Football is the most popular sport all over the word. Like all sports, diet has the biggest impact on training. Whenever highly talented, motivated and well trained players are meet in competition, the margin between victory and defeat is small. Diet affects performance and the foods are chosen by players in training and competition will affect how well will play and are trained.
Every player needs to be aware of his personal nutrition. Every player is different, and there is no single diet that meets the needs of all players at all times. Individual needs also change across the season and players must be flexible to accommodate this.
A good diet can help support consistent intensive training while limiting the risks of illness or injury. Good food choices can also promote adaptations to the training stimulus – this can lead to more improvement for the same training load. The right diet is also important in preparing for games and in hastening recovery afterwards. Getting the right amount of energy to stay healthy and to perform well is key. Too much and body fat increases: too little and performance falls, injuries increase, and illness results.
The benefits of eating well
Football is structured so that the two opposing teams are closely matched: a one-sided game is no fun for players or for spectators. Every player and every team therefore has to strive to achieve the advantage that is necessary to win. Hard work in training and sound tactics are vital, but a well-chosen diet can offer many benefits (1):
• Optimum gains from the training program
• Enhanced recovery within and between workouts and events
• Achievement and maintenance of an ideal body weight and physique
• A reduced risk of injury and illness
• Confidence in being well-prepared for match play
• Consistency in achieving high level performances in matches
• Enjoyment of food and social eating occasions
Meeting energy needs is a nutrition priority for athletes. Optimum athletic performance is promoted by adequate energy intake. This section will provide information necessary to determine energy balance for an individual. Energy balance occurs when energy intake (the sum of energy from foods, fluids, and supplement products) equals energy expenditure or the sum of energy expended as basal metabolic rate (BMR), the thermic effect of food, the thermic effect of activity (TEA), which is the energy expended in planned physical activity, and nonexercise activity thermogenesis. Spontaneous physical activity is also included in the TEA.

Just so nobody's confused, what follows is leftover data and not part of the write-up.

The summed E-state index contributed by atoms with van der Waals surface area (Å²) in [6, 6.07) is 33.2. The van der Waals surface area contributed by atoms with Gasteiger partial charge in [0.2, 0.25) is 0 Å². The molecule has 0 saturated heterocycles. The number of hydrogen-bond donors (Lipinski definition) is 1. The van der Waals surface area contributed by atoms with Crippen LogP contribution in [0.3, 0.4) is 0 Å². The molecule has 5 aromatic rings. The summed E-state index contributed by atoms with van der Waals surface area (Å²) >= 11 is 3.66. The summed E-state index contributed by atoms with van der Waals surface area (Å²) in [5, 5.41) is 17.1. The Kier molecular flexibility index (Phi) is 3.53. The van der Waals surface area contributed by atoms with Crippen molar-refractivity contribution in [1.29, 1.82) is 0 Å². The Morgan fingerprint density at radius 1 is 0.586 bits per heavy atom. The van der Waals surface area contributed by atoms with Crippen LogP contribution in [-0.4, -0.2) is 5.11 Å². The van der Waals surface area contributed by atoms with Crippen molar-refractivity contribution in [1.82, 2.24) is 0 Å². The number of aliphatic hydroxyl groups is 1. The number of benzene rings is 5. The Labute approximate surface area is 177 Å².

Estimation of energy needs of athletes and active individuals can be done using a variety of methods. The Dietary Reference Intakes (DRI) and the Dietary Guidelines 2005 (http://www.health.gov/dietaryguidelines/ dga2005/report/HTML/D3_Disccalories.htm) provide energy recommendations for men and women who are slightly to very active, which are based on predictive equations developed using the doubly labeled water technique that can also be used to estimate energy needs of athletes (2).
An appropriate energy intake is the cornerstone of the athlete’s diet since it supports optimal body function, determines the capacity for intake of macronutrient and micronutrients, and assists in manipulating body composition. An athlete’s energy intake from food, fluids and supplements can be derived from weighed/measured food records (typically 3–7 day), a multi-pass 24-hour recall or from food frequency questionnaires.1 There are inherent limitations with all of these methods, with a bias to the under-reporting of intakes. Extensive education regarding the purpose and protocols of documenting intakes may assist with compliance and enhance the accuracy and validity of self-reported information.